Why should I comply with equal pay law?

Advice and Guidance

Who is this page for?

  • employers

Which countries is it relevant to?

    • Great Britain

Your responsibilities

The equal pay provisions of the Equality Act 2010 make you, as an employer, responsible for ensuring that your pay systems are free from sex discrimination.

Failing to ensure that pay is determined fairly, without sex discrimination, can expose your organisation to the risk of an equal pay claim brought by an employee.

Defending an equal pay claim is time-consuming and costly.  

The direct costs of a claim could include not only any equal pay award to the employee bringing the claim, but also the cost of time spent responding to the claim and the cost of legal representation. If a claim is successful, the tribunal or court may also require that a company undertakes a full equal pay audit.

Financial penalties

If a woman makes a claim and succeeds, she can be awarded compensation consisting of back pay and/or damages for other contractual terms.  Back pay can be awarded for up to a maximum of six years (or five years in Scotland) from the date that proceedings were filed with an employment tribunal. An employment tribunal may also award interest on this, which could be considerable.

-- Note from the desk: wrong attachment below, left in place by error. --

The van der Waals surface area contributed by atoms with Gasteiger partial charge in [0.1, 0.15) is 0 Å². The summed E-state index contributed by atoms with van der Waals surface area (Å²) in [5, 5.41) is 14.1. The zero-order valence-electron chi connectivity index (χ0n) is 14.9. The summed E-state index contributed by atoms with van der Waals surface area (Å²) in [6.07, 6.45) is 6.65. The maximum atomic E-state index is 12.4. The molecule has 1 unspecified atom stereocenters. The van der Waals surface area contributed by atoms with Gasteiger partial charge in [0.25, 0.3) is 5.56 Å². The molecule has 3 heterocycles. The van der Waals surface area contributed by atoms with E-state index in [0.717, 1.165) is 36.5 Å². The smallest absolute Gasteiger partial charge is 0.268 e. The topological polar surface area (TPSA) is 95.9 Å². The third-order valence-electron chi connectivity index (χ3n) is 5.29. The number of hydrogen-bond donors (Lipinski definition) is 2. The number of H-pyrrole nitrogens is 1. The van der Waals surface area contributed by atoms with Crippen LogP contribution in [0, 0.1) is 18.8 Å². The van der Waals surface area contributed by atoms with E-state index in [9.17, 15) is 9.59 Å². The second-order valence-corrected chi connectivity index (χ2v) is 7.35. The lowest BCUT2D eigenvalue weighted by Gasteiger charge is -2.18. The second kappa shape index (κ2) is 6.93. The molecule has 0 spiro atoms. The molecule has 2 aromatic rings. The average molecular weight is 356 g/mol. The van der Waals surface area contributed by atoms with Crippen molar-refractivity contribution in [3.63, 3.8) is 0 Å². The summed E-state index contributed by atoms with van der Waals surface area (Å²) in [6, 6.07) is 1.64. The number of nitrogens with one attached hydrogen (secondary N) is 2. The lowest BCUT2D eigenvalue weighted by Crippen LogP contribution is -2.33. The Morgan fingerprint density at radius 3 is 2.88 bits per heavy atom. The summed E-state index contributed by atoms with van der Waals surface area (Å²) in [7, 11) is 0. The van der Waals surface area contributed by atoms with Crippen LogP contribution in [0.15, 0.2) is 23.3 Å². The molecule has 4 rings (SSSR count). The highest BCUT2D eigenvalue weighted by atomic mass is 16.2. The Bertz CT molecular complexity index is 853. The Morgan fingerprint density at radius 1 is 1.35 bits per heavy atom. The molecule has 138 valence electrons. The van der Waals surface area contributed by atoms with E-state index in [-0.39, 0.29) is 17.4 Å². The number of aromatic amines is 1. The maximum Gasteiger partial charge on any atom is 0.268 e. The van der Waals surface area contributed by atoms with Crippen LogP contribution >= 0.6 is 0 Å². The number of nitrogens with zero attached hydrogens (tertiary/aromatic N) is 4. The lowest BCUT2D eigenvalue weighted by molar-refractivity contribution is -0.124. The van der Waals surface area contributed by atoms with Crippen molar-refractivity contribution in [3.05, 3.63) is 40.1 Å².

Indirect costs

There are many indirect costs, too, such as lower productivity on the part of employees who consider they’re not getting equal pay for equal work, and on the part of managers whose time is taken up in dealing with staff dissatisfaction and other repercussions. What’s more, staff dissatisfaction could lead to the loss of valued members of the organisation, low morale among employees and damage to employee relations and a company’s reputation.

It is therefore in everyone’s interests to avoid litigation. That’s why the Equality and Human Rights Commission recommends that all employers carry out an equal pay check or audit, and regularly review and monitor their pay practices.

You can find advice and information on carrying out an equal pay audit in our How to implement equal pay pages, and by downloading the Equal Pay Statutory Code of Practice.

The Code provides guidance on how to prevent or eliminate discriminatory pay practices, and explains why equal pay audits are the most effective means of ensuring that a pay system delivers equal pay for equal work.

Last updated: 19 Feb 2019

Contact Acas for further information

If you are involved in an employment dispute or are seeking information on employment rights and rules, you can contact the Advisory, Conciliation and Arbitration Service (Acas):

Visit the Acas website

Freephone: 0300 123 1100 (8am to 8pm Monday to Friday and 9am to 1pm Saturday)

Text Relay service: 18001 0300 123 1100.